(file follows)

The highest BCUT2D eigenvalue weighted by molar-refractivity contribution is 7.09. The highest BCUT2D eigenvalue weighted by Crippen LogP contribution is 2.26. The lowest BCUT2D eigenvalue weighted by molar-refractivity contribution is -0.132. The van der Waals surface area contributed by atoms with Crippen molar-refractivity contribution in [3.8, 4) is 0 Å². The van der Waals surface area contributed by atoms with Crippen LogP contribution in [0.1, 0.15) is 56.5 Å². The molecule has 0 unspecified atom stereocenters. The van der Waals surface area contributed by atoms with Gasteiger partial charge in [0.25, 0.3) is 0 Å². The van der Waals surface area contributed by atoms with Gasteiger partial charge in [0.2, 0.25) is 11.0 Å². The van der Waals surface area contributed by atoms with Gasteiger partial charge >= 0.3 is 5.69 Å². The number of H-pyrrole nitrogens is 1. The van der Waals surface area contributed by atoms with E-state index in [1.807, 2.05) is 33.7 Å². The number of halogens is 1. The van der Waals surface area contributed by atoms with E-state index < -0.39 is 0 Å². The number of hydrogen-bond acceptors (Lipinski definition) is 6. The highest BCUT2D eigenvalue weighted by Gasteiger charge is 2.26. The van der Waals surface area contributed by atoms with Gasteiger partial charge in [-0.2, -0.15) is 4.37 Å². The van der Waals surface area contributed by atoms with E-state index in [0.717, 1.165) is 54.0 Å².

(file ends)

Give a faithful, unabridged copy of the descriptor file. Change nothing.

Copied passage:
The highest BCUT2D eigenvalue weighted by molar-refractivity contribution is 7.09. The highest BCUT2D eigenvalue weighted by Crippen LogP contribution is 2.26. The lowest BCUT2D eigenvalue weighted by molar-refractivity contribution is -0.132. The van der Waals surface area contributed by atoms with Crippen molar-refractivity contribution in [3.8, 4) is 0 Å². The van der Waals surface area contributed by atoms with Crippen LogP contribution in [0.1, 0.15) is 56.5 Å². The molecule has 0 unspecified atom stereocenters. The van der Waals surface area contributed by atoms with Gasteiger partial charge in [0.25, 0.3) is 0 Å². The van der Waals surface area contributed by atoms with Gasteiger partial charge in [0.2, 0.25) is 11.0 Å². The van der Waals surface area contributed by atoms with Gasteiger partial charge >= 0.3 is 5.69 Å². The number of H-pyrrole nitrogens is 1. The van der Waals surface area contributed by atoms with E-state index in [1.807, 2.05) is 33.7 Å². The number of halogens is 1. The van der Waals surface area contributed by atoms with E-state index < -0.39 is 0 Å². The number of hydrogen-bond acceptors (Lipinski definition) is 6. The highest BCUT2D eigenvalue weighted by Gasteiger charge is 2.26. The van der Waals surface area contributed by atoms with Gasteiger partial charge in [-0.2, -0.15) is 4.37 Å². The van der Waals surface area contributed by atoms with E-state index in [0.717, 1.165) is 54.0 Å².